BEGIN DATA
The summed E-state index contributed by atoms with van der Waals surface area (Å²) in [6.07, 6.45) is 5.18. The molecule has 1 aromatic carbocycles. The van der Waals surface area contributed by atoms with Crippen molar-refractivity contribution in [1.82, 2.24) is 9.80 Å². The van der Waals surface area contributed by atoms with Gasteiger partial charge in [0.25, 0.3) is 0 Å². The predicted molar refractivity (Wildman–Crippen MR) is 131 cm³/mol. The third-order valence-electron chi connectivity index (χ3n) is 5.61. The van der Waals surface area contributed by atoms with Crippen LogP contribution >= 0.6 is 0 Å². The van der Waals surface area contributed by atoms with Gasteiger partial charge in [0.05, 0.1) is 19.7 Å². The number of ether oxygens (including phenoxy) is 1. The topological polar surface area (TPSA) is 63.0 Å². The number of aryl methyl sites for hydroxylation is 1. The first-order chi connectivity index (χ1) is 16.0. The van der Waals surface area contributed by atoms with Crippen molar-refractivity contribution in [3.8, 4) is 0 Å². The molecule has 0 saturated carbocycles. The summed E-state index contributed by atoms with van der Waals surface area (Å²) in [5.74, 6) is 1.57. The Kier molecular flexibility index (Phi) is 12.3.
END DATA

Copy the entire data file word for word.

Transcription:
The summed E-state index contributed by atoms with van der Waals surface area (Å²) in [6.07, 6.45) is 5.18. The molecule has 1 aromatic carbocycles. The van der Waals surface area contributed by atoms with Crippen molar-refractivity contribution in [1.82, 2.24) is 9.80 Å². The van der Waals surface area contributed by atoms with Gasteiger partial charge in [0.25, 0.3) is 0 Å². The predicted molar refractivity (Wildman–Crippen MR) is 131 cm³/mol. The third-order valence-electron chi connectivity index (χ3n) is 5.61. The van der Waals surface area contributed by atoms with Crippen LogP contribution >= 0.6 is 0 Å². The van der Waals surface area contributed by atoms with Gasteiger partial charge in [0.05, 0.1) is 19.7 Å². The number of ether oxygens (including phenoxy) is 1. The topological polar surface area (TPSA) is 63.0 Å². The number of aryl methyl sites for hydroxylation is 1. The first-order chi connectivity index (χ1) is 16.0. The van der Waals surface area contributed by atoms with Crippen molar-refractivity contribution in [3.8, 4) is 0 Å². The molecule has 0 saturated carbocycles. The summed E-state index contributed by atoms with van der Waals surface area (Å²) in [5.74, 6) is 1.57. The Kier molecular flexibility index (Phi) is 12.3.